The U.S. Environmental Protection Agency, which oversees how the states enforce the Clean Water Act, weighed in on the issue in 2010, encouraging the states to pay attention to acidification in their coastal waters. (The EPA made the statement to settle a lawsuit filed against it by Sakashita's organization.) States should declare waters as impaired by acidity "where data and assessment methods are available," said the agency, while recognizing "that information is absent or limited for [acidification] parameters and impacts at this point in time in many states." The EPA encouraged states to focus on protecting vulnerable ecosystems, including those where shellfish live.

If acidified water indeed threatens the Bay's ecology, communities in the Chesapeake watershed are already planning measures that could ease the risk, by controlling the excess nutrients that contribute to acidified water. According to Sakashita, it's not clear that Maryland would need to do more to control acidity beyond the steps it has already promised to control nutrient threats to the Bay's water quality. Those steps include a reduction of about 25 percent each in nitrogen and phosphorus by 2025. Excess levels of these nutrients feed algal blooms that kill fish and contribute to rising acidity. The EPA has directed Maryland and other states in the Chesapeake watershed to improve stormwater systems and expand vegetative buffer areas that can filter out those nutrients before they reach the Bay.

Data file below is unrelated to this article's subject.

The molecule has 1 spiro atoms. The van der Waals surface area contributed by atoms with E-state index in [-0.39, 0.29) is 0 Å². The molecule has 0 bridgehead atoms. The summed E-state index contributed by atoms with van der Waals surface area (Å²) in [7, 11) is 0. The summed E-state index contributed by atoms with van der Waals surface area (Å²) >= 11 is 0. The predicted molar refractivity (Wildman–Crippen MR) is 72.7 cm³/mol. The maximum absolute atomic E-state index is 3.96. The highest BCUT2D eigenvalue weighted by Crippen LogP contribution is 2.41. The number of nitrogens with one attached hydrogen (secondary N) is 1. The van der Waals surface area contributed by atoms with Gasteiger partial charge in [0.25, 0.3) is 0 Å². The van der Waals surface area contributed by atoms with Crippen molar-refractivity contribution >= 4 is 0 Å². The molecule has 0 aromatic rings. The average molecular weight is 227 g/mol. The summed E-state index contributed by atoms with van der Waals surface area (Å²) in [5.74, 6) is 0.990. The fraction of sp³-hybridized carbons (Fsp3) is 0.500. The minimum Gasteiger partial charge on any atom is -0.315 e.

While those efforts might help control acidity in the Bay, Sakashita and many scientists believe the controls on nutrients must be complemented by new national and global measures to curtail carbon dioxide emissions into the atmosphere. Those gases can dissolve in waters of both the Bay and the open ocean. The EPA won the legal authority to regulate CO2 emissions under the federal Clean Air Act and began doing so in 2011. Legal challenges to that authority, however, are still underway.

For Further Information
NOAA Pacific Marine Environmental Lab. Carbon Program. [website]
The Geological record of ocean acidification. Bärbel Hönisch et al. Science Magazine. March 2, 2012. [website]
Shellfish face uncertain future in high CO2 world: influence of acidification on oyster larvae calcification and growth in estuaries. A.W. Miller, A.C. Reynolds, C. Sobrino, and G.F. Riedel. PLoS ONE 4(5):e5661, 2009.
Biocalcification in the Eastern Oyster (Crassostrea virginica) in relation to long-term trends in Chesapeake Bay pH. George G. Waldbusser, Erin P. Voigt, Heather Bergschneider, Mark A. Green, and Roger I. E. Newell. Estuaries and Coasts 34:221-231, 2011.
Marine calcifiers exhibit mixed responses to CO2-induced ocean acidification. Justin B. Ries, Anne L. Cohen, and Daniel C. McCorkle. Geology 37(12): 1131-1134, December 2009.
Anticipating ocean acidification's economic consequences for commercial fisheries. Sarah R. Cooley and Scott C. Doney. Environmental Research Letters 4:024007, 2009. 8 pp.
Special Issue on the Future of Ocean Biogeochemistry in a High-CO2 World. Oceanography 22(4), December 2009. [website]